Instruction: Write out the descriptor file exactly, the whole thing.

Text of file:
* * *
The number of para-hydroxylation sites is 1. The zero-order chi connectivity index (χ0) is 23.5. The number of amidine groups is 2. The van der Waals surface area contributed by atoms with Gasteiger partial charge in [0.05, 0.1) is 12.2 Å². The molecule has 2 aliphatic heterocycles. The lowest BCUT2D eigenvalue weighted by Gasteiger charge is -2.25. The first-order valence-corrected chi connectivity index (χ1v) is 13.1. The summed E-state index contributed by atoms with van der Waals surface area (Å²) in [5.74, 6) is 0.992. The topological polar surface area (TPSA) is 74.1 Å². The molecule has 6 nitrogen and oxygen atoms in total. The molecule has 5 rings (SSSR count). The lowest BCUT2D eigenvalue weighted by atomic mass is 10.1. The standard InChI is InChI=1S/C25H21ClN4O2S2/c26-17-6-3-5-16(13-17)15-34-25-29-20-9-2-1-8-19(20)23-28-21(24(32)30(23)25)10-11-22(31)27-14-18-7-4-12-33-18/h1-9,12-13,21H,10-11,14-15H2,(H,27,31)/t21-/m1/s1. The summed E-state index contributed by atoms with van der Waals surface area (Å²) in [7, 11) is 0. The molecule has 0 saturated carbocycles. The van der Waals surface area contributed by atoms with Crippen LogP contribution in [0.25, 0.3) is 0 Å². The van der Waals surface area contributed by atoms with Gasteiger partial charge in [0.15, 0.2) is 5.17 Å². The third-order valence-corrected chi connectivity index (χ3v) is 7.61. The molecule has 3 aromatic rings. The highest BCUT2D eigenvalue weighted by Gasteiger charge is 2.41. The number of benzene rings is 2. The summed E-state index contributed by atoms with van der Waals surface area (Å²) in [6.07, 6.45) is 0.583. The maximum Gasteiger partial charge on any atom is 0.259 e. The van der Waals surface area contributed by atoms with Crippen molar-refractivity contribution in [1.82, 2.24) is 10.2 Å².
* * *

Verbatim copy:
The number of para-hydroxylation sites is 1. The zero-order chi connectivity index (χ0) is 23.5. The number of amidine groups is 2. The van der Waals surface area contributed by atoms with Gasteiger partial charge in [0.05, 0.1) is 12.2 Å². The molecule has 2 aliphatic heterocycles. The lowest BCUT2D eigenvalue weighted by Gasteiger charge is -2.25. The first-order valence-corrected chi connectivity index (χ1v) is 13.1. The summed E-state index contributed by atoms with van der Waals surface area (Å²) in [5.74, 6) is 0.992. The topological polar surface area (TPSA) is 74.1 Å². The molecule has 6 nitrogen and oxygen atoms in total. The molecule has 5 rings (SSSR count). The lowest BCUT2D eigenvalue weighted by atomic mass is 10.1. The standard InChI is InChI=1S/C25H21ClN4O2S2/c26-17-6-3-5-16(13-17)15-34-25-29-20-9-2-1-8-19(20)23-28-21(24(32)30(23)25)10-11-22(31)27-14-18-7-4-12-33-18/h1-9,12-13,21H,10-11,14-15H2,(H,27,31)/t21-/m1/s1. The summed E-state index contributed by atoms with van der Waals surface area (Å²) in [7, 11) is 0. The molecule has 0 saturated carbocycles. The van der Waals surface area contributed by atoms with Crippen LogP contribution in [0.25, 0.3) is 0 Å². The van der Waals surface area contributed by atoms with Gasteiger partial charge in [0.15, 0.2) is 5.17 Å². The third-order valence-corrected chi connectivity index (χ3v) is 7.61. The molecule has 3 aromatic rings. The highest BCUT2D eigenvalue weighted by Gasteiger charge is 2.41. The number of benzene rings is 2. The summed E-state index contributed by atoms with van der Waals surface area (Å²) in [6.07, 6.45) is 0.583. The maximum Gasteiger partial charge on any atom is 0.259 e. The van der Waals surface area contributed by atoms with Crippen molar-refractivity contribution in [1.82, 2.24) is 10.2 Å².